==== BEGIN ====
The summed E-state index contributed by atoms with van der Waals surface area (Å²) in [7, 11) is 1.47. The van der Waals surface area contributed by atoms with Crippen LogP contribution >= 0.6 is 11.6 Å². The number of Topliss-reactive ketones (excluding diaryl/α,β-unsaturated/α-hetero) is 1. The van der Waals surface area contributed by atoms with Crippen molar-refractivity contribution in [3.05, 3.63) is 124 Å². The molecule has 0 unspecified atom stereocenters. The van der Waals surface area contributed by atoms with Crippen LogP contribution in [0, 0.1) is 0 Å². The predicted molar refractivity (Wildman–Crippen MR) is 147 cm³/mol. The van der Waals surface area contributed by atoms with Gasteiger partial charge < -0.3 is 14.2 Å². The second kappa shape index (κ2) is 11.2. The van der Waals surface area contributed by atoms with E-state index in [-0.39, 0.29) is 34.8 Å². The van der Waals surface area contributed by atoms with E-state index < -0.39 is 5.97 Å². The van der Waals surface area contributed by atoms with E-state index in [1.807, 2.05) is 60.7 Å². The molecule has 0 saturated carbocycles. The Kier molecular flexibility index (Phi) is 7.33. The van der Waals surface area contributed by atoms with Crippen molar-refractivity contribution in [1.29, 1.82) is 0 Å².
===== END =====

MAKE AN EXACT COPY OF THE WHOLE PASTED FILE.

The summed E-state index contributed by atoms with van der Waals surface area (Å²) in [7, 11) is 1.47. The van der Waals surface area contributed by atoms with Crippen LogP contribution >= 0.6 is 11.6 Å². The number of Topliss-reactive ketones (excluding diaryl/α,β-unsaturated/α-hetero) is 1. The van der Waals surface area contributed by atoms with Crippen molar-refractivity contribution in [3.05, 3.63) is 124 Å². The molecule has 0 unspecified atom stereocenters. The van der Waals surface area contributed by atoms with Crippen LogP contribution in [0, 0.1) is 0 Å². The predicted molar refractivity (Wildman–Crippen MR) is 147 cm³/mol. The van der Waals surface area contributed by atoms with Gasteiger partial charge < -0.3 is 14.2 Å². The second kappa shape index (κ2) is 11.2. The van der Waals surface area contributed by atoms with E-state index in [-0.39, 0.29) is 34.8 Å². The van der Waals surface area contributed by atoms with E-state index < -0.39 is 5.97 Å². The van der Waals surface area contributed by atoms with E-state index in [1.807, 2.05) is 60.7 Å². The molecule has 0 saturated carbocycles. The Kier molecular flexibility index (Phi) is 7.33. The van der Waals surface area contributed by atoms with Crippen molar-refractivity contribution in [1.29, 1.82) is 0 Å².